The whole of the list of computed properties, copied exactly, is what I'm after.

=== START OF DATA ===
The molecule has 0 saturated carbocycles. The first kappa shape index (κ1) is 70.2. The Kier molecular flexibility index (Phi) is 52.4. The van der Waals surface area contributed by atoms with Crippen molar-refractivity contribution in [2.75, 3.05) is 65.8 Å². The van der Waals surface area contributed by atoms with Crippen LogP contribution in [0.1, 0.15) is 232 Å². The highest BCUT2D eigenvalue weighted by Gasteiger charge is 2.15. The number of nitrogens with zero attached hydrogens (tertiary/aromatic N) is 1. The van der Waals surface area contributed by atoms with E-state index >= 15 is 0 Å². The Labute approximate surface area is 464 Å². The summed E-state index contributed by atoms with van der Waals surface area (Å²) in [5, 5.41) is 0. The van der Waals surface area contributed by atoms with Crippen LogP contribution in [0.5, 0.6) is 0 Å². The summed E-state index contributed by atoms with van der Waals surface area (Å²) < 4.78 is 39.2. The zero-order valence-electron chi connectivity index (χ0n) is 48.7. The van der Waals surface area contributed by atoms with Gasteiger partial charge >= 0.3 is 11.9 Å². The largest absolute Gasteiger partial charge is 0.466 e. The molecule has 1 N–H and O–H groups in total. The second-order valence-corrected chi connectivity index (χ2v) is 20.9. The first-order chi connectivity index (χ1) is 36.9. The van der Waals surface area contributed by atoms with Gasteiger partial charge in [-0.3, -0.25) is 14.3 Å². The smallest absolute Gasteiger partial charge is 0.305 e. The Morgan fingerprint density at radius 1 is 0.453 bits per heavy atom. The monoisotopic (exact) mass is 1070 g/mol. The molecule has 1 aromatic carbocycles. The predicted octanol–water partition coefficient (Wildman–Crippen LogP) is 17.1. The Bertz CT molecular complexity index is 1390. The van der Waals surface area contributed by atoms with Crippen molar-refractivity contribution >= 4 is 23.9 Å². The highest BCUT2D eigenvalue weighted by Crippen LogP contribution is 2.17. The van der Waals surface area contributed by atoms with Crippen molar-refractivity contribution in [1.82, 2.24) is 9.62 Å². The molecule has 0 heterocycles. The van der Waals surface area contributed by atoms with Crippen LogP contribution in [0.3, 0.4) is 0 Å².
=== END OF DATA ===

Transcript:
The molecule has 0 saturated carbocycles. The first kappa shape index (κ1) is 70.2. The Kier molecular flexibility index (Phi) is 52.4. The van der Waals surface area contributed by atoms with Crippen molar-refractivity contribution in [2.75, 3.05) is 65.8 Å². The van der Waals surface area contributed by atoms with Crippen LogP contribution in [0.1, 0.15) is 232 Å². The highest BCUT2D eigenvalue weighted by Gasteiger charge is 2.15. The number of nitrogens with zero attached hydrogens (tertiary/aromatic N) is 1. The van der Waals surface area contributed by atoms with E-state index >= 15 is 0 Å². The Labute approximate surface area is 464 Å². The summed E-state index contributed by atoms with van der Waals surface area (Å²) in [5, 5.41) is 0. The van der Waals surface area contributed by atoms with Crippen LogP contribution in [0.5, 0.6) is 0 Å². The summed E-state index contributed by atoms with van der Waals surface area (Å²) < 4.78 is 39.2. The zero-order valence-electron chi connectivity index (χ0n) is 48.7. The van der Waals surface area contributed by atoms with Gasteiger partial charge >= 0.3 is 11.9 Å². The largest absolute Gasteiger partial charge is 0.466 e. The molecule has 1 N–H and O–H groups in total. The second-order valence-corrected chi connectivity index (χ2v) is 20.9. The first-order chi connectivity index (χ1) is 36.9. The van der Waals surface area contributed by atoms with Gasteiger partial charge in [-0.3, -0.25) is 14.3 Å². The smallest absolute Gasteiger partial charge is 0.305 e. The Morgan fingerprint density at radius 1 is 0.453 bits per heavy atom. The monoisotopic (exact) mass is 1070 g/mol. The molecule has 1 aromatic carbocycles. The predicted octanol–water partition coefficient (Wildman–Crippen LogP) is 17.1. The Bertz CT molecular complexity index is 1390. The van der Waals surface area contributed by atoms with Crippen molar-refractivity contribution >= 4 is 23.9 Å². The highest BCUT2D eigenvalue weighted by Crippen LogP contribution is 2.17. The van der Waals surface area contributed by atoms with Crippen molar-refractivity contribution in [1.82, 2.24) is 9.62 Å². The molecule has 0 heterocycles. The van der Waals surface area contributed by atoms with Crippen LogP contribution in [0.3, 0.4) is 0 Å².